Jeremy Clarkson begs forgiveness over racism allegations with apology film: ‘My efforts obviously weren't quite good enough’
The Top Gear publishes a film apologising over recent racism claims
Jeremy Clarkson has begged for forgiveness over yesterday’s racism allegations.
The Top Gear presenter has published a film apologising, after he appeared to use the word 'n****r' in an unaired episode of the BBC motoring show as he recited the children’s nursery rhyme 'Eeny, meeny, miny, moe' to choose between two cars.
In the film, he admits to having used the word, although he did “everything in my power” not to. However, he says, his “efforts obviously weren't quite good enough”.
“Please be assured I did everything in my power to not use that word, as I'm sitting here begging your forgiveness for the fact my efforts obviously weren't quite good enough, thank you,” he said in the film.
Footage of the offending comments was published on The Mirror’s website yesterday. In it, he recites the well-known children’s rhyme, apparently mumbling, "Catch a n****r by his toe." He dismissed the clip, writing on Twitter:
"I did not use the N-word. Never use it. The Mirror has gone way too far this time."
The BBC has since issued a statement: “Jeremy Clarkson has set out the background to this regrettable episode,” the statement read. “We have made it absolutely clear to him, the standards the BBC expects on air and off. We have left him in no doubt about how seriously we view this.”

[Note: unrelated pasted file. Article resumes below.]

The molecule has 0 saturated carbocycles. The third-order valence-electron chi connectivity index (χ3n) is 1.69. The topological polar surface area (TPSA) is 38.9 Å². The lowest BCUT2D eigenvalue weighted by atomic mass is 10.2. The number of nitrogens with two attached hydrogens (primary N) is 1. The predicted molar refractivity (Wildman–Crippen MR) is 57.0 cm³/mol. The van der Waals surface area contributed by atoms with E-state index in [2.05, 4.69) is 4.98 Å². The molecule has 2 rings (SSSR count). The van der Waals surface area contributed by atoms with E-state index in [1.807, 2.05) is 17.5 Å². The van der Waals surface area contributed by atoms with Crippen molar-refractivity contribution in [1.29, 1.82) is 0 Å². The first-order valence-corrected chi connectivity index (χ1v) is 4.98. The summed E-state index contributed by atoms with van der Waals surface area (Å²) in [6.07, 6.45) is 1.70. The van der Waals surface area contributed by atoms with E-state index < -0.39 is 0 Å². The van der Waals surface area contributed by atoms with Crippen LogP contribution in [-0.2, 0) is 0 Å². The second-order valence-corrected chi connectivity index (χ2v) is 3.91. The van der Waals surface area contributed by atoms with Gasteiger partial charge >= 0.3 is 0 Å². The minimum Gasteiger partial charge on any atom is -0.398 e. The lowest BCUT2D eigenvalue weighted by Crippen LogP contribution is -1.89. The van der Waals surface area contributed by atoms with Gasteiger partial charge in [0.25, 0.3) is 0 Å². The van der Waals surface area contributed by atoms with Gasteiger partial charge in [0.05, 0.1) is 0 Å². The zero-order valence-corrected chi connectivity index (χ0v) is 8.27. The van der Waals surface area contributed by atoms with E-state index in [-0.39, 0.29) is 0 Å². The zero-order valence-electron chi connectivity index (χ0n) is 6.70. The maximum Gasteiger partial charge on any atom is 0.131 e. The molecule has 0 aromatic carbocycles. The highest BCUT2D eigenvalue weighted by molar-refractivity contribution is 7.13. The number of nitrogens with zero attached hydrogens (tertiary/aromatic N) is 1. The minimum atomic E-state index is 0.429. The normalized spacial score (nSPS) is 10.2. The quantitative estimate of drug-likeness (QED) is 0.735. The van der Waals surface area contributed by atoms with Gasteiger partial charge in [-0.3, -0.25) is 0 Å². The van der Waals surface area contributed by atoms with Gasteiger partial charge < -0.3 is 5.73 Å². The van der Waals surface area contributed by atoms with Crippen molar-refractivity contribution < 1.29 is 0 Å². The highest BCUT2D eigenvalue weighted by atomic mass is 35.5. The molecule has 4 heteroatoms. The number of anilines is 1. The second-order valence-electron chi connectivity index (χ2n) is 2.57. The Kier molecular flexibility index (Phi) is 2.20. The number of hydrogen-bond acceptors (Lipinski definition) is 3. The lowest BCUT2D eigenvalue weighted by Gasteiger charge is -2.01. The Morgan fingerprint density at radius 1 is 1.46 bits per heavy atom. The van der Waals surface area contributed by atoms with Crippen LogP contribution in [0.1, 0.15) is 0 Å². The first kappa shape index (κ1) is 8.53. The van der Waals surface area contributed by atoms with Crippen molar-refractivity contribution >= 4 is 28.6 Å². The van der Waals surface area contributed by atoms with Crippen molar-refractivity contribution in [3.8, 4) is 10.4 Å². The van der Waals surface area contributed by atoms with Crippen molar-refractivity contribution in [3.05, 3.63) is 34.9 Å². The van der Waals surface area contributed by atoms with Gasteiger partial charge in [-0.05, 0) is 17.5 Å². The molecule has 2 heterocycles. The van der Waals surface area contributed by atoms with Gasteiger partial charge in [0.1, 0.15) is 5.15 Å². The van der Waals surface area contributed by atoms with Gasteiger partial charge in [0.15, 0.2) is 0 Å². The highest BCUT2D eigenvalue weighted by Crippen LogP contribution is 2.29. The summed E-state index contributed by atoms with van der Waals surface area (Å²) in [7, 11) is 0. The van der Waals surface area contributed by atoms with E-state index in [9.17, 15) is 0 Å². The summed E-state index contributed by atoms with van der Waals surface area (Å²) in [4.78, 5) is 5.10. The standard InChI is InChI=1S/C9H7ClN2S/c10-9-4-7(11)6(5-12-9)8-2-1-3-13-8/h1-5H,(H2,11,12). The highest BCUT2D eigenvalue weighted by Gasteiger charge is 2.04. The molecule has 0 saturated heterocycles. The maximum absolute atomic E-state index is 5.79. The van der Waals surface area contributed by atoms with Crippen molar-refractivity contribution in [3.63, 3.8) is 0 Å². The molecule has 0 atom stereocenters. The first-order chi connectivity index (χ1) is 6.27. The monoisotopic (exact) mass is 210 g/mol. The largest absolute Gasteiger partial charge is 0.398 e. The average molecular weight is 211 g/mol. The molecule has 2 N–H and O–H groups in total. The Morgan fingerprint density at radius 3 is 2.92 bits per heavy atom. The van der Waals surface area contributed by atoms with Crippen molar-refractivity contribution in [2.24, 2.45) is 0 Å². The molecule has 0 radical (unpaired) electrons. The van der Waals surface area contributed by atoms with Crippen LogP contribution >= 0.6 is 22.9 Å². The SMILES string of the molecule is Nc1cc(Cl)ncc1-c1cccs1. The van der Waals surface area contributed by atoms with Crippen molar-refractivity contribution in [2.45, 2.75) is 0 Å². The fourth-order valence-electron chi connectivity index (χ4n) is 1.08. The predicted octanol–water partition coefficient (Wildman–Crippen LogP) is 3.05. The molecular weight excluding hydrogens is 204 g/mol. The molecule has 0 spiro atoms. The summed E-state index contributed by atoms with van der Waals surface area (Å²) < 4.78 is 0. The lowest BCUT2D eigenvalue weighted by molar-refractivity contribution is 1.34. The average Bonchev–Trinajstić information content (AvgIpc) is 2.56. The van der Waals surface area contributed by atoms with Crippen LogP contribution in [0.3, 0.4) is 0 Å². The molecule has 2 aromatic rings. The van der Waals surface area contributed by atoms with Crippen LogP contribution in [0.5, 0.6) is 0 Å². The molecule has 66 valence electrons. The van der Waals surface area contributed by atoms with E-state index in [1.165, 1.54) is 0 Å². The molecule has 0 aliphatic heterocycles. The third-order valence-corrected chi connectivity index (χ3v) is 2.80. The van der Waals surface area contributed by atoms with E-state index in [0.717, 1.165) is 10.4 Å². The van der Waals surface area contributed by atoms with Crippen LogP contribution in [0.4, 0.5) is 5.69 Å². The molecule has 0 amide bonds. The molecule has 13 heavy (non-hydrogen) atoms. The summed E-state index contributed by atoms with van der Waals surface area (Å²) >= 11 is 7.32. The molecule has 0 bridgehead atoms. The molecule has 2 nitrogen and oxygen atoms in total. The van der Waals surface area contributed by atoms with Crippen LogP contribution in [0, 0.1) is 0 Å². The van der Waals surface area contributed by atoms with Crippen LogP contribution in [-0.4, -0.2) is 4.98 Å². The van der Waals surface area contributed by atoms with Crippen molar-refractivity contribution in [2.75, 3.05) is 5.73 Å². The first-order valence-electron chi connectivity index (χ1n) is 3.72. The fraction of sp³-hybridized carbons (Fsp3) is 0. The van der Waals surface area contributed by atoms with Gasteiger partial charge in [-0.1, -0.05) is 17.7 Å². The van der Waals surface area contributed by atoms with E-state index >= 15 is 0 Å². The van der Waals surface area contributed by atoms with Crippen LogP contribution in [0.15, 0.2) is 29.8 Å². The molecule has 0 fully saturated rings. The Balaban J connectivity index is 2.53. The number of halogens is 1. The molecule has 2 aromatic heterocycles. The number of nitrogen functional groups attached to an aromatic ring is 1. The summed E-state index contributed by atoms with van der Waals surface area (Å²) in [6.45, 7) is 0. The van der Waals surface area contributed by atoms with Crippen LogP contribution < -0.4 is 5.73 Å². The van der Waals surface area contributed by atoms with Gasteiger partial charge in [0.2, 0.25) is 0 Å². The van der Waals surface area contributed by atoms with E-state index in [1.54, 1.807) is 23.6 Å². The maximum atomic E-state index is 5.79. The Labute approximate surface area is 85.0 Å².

Clarkson is thought to have earned £14 million last year for his work on Top Gear. The Guardian reports that he allegedly met with the BBC yesterday as part of the corporation’s investigations into the claims.
Clarkson has been accused of racism before – only last week the BBC was forced to issue an apology after he appeared to have referred to an Asian man as a “slope” on a recent Top Gear episode.
Aliya Mohammed, the chief executive of Race Equality First, said that the BBC needed to take immediate action.
“I am appalled at yet another open display of racism from Clarkson,” she told The Guardian. “How many racist comments will the BBC allow from the presenter? It makes me question whether Clarkson feels it would be acceptable because he thinks viewers and others within the BBC share his views."
Clarkson’s full apology:
“Ordinarily I don't respond to newspaper allegations but on this occasion I feel I must make an exception. A couple of years ago I recorded an item for Top Gear in which I quote the rhyme 'Eeny, meeny, miny, moe'. Of course, I was well aware that in the best-known version of this rhyme there is a racist expression that I was extremely keen to avoid. The full rushes show that I did three takes. In two, I mumbled where the offensive word would normally occur and in the third I replaced it altogether with the word teacher. Now when I viewed this footage several weeks later I realised that in one of the mumbled versions if you listen very carefully with the sound turned right up it did appear that I'd actually used the word I was trying to obscure. I was mortified by this, horrified. It is a word I loathe and I did everything in my power to make sure that that version did not appear in the programme that was transmitted.
"I have here the note that was sent at the time to the production office and it says: 'I didn't use the N-word here but I've just listened through my headphones and it sounds like I did. Is there another take that we could use?
“Please be assured I did everything in my power to not use that word, as I'm sitting here begging your forgiveness for the fact my efforts obviously weren't quite good enough, thank you.”
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